I have been asked to talk about my thought processes and decisions when stitching a temari that is a personal creation (not from a pattern). I thought that this temari would be a good one to talk about because I got a few inquiries about it when I first posted the photo.
After deciding what kind of pattern I am going to stitch I think about mari color. I like dark green for flower patterns so that is what I choose for this ball.
Next I think about the colors of thread I will use. There are a lot of factors that go into color choices. Experience limits many color combo’s. (I have learned that green and blue on a ball is a tricky combo. They tend to blend together and look alike from a distance.) I choose a bright green because I like to have leaves represented when stitching flower patterns and I needed a color that would show up against the background. I also like to outline my stitching so I knew I would also need a dark green; by laying several shades of green against the ball I could be sure that I got colors that would have enough contrast to show up after stitching, but would still remain pleasing to the eye on the background. I choose 2 or 3 green combos and set them aside. The final decision was made after I chose the flower colors.
Choosing flower colors is usually a tough decision. I have some favorite combos, but I don’t want to get into a rut so I try to change it up. I have learned to look at flower colors in stores, gardens and magazines for inspiration. When I find a color combo in nature that I like I often force myself to use it. For this temari I choose 3 different color combos, keeping in mind that I needed highly contrasting colors. Next I compared them to my green possibilities and made the final choices.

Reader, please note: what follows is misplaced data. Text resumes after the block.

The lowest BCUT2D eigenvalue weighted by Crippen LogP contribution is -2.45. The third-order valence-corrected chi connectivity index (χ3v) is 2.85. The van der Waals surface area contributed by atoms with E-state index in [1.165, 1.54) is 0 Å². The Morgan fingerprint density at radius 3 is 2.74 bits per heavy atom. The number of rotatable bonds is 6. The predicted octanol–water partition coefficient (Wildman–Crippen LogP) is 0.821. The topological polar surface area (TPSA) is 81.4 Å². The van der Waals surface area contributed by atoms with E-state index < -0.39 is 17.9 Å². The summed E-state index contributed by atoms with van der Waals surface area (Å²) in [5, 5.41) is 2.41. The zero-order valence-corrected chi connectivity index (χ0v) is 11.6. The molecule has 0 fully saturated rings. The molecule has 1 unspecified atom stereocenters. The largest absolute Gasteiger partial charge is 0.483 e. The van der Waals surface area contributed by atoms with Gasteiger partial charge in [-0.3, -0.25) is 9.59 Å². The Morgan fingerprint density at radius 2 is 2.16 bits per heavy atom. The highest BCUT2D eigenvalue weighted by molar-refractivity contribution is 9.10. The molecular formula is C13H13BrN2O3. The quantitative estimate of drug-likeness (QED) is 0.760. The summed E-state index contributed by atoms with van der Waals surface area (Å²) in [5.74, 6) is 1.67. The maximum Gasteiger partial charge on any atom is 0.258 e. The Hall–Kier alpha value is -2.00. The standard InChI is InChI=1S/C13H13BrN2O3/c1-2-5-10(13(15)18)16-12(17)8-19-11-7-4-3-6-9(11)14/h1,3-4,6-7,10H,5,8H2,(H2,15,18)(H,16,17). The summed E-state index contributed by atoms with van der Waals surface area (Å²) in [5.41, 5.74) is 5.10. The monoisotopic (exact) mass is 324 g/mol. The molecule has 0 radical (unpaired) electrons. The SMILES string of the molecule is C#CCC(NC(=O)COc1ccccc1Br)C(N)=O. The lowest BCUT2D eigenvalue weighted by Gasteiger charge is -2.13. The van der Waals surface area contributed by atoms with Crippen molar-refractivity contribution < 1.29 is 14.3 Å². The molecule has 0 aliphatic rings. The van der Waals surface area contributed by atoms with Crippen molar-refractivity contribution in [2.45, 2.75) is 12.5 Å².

At first glance this temari looks like the classic kiku on a C10, but there are a few differences. The green was stitched as an HHG. (HHG is a way of stitching half the shapes from north pole to south pole and then come back stitching the other half from south pole to north pole.) It allowed me to stitch without the need to keep track of the stitching order of each individual shape, because all the stars are stitched as one stitching element. I had originally planned to have the “cone” part of the kiku (Uwagake Chidori stitch) covered by the flower but I found that the ball wasn’t large enough to allow it so I adapted and stitched the green kiku right up close to the center of each shape.
Once the green was done it was time to stitch the flower. This was the second layer of stitching. It is a normal 5 pointed kiku element. The most difficult part of this element was getting the stitches up close to the center of each pentagon. It took me years to learn enough needle control to stitch in such limited spaces.
The third layer was one that had been planned right from the beginning. I had experimented with stitching different kiku elements on a C8 and knew I wanted to transfer it to a C10. Space was limited so to get my extra petal points I added rows to the cone part of my stitch but started new rows for the petal points. I had to modify to a “braid” on every other cone to save space.
When I finished the flowers the temari did not pop the way I wanted it too. That is when I decided to add the pentagon frames. I choose a lighter shade of purple then used on the flowers, to set the frames apart, and outlined them in the dark purple. I had to pass my thread under all the green diamonds, but if I were to stitch this temari again I would do it in the same sequence as the frames would have interfered with the HHG if I had stitched them first.
I hope you enjoyed reading this. Questions and comments are welcomed.